Joint Replacement

Additional Information

Who should consider joint replacement, and is it a common procedure?

Candidates for joint replacement experience chronic joint pain, most often from osteoarthritis. If pain interferes with your daily routine and non-surgical treatments are not providing relief, you should consider talking to a Nyack Hospital orthopedic surgeon about joint replacement surgery. Every year, over 500,000 people undergo joint replacement surgery to relieve pain and disability, and restore their independence and quality of life.

Am I too old for the surgery?

If you are in reasonably good health and want to continue living a productive, active life, age is not an issue.

Am I too young for the surgery?

Patients experiencing severe joint degeneration in middle adulthood are considering joint replacement in greater numbers than before. Advancements in materials and techniques have made surgery a more viable option for those who, even several years ago, would have waited until they were older.

How long will my new joint replacement last?

The lifespan of a prosthetic joint varies, depending on the individual and his/her lifestyle. While there are no guarantees that an implant will last for a specific length of time, today’s prosthetic knee joints commonly last between 10 and 15 years; hip joints, between 15 and 20 years.

How well do patients recover from the procedure?

Joint replacement patients typically recover quickly and are able to walk soon after surgery. In-hospital physical therapy typically begins the morning after the surgery. Most patients are hospitalized for three days after the procedure. Hip patients may need assistive equipment to help them perform activities of daily living while they adapt to their new joint.

Patients are discharged with daily physical therapy and visiting nurse follow-up in the comfort of their own home. For those with specific circumstances, a short stay at an inpatient rehabilitation facility may be an option.

After joint replacement surgery, when will I be able to…

Drive? about 2 - 4 weeks
Dance? about 4 - 6 weeks
Golf? about 6 -12 weeks

What types of hip replacement are available at Nyack Hospital?

The most common type of hip replacement surgery is called posterior hip replacement. The surgeon makes an incision on the outer portion of the hip in order to access the hip joint. Recently, a procedure called anterior hip replacement has been gaining in popularity. In this approach, the surgeon makes an incision on the front of the hip joint. Both of these minimally invasive options are available at The Nyack Hospital Joint Replacement Center. The relative benefits of each approach should be discussed with your surgeon to decide which approach is right for you. Regardless of the approach used, your surgeon will use the least invasive approach to help you achieve a speedy recovery.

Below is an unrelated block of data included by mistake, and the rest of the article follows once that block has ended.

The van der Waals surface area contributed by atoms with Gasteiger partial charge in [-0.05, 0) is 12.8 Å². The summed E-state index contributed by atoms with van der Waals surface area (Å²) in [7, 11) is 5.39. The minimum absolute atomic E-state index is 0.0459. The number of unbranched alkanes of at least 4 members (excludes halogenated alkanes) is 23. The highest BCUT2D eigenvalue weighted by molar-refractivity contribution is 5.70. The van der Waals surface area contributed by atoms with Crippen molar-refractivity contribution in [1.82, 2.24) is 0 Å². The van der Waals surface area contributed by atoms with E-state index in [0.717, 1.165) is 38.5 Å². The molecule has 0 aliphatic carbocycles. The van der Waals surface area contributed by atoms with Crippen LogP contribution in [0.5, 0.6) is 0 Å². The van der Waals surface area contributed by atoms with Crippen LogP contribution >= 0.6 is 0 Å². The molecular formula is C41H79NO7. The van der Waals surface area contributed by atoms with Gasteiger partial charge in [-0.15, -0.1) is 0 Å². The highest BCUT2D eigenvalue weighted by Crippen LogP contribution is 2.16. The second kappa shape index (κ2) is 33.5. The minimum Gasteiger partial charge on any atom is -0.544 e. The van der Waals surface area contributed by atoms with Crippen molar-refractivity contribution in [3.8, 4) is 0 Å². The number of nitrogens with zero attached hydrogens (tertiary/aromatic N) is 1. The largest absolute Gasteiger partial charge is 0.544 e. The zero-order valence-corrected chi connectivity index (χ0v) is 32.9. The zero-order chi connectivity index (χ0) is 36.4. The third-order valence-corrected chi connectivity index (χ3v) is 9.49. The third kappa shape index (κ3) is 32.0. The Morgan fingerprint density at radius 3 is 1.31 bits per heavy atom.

Can I have both knees replaced at the same time?

For some patient, both knees are degenerated to the point that they both need replacement. While some patients are candidates to have both knees replaced simultaneously, others will benefit from staged procedures. Both of these options are available at Nyack Hospital.

Do I really need a total knee replacement or can a partial knee replacement be performed?

Both Partial knee replacement and Total Knee replacement are available at The Nyack Hospital Joint Replacement Center. The decision for partial versus total replacement depends on the amount and location of the arthritis in your knee. This is usually determined by your surgeon based on the x-rays taken before scheduling your surgery. This is a very individualized decision and should be discussed with your surgeon.

Pain Management

Our anesthesiologists provide individualized care and are available throughout your hospitalization to make sure that you are kept as comfortable as possible. Advancements in pain management have made joint replacement considerably less uncomfortable than in the past. Advanced pain management techniques can block pain pathways before they're formed, reducing the post surgical pain. With less pain, patients can get moving faster often leading to a quicker recovery.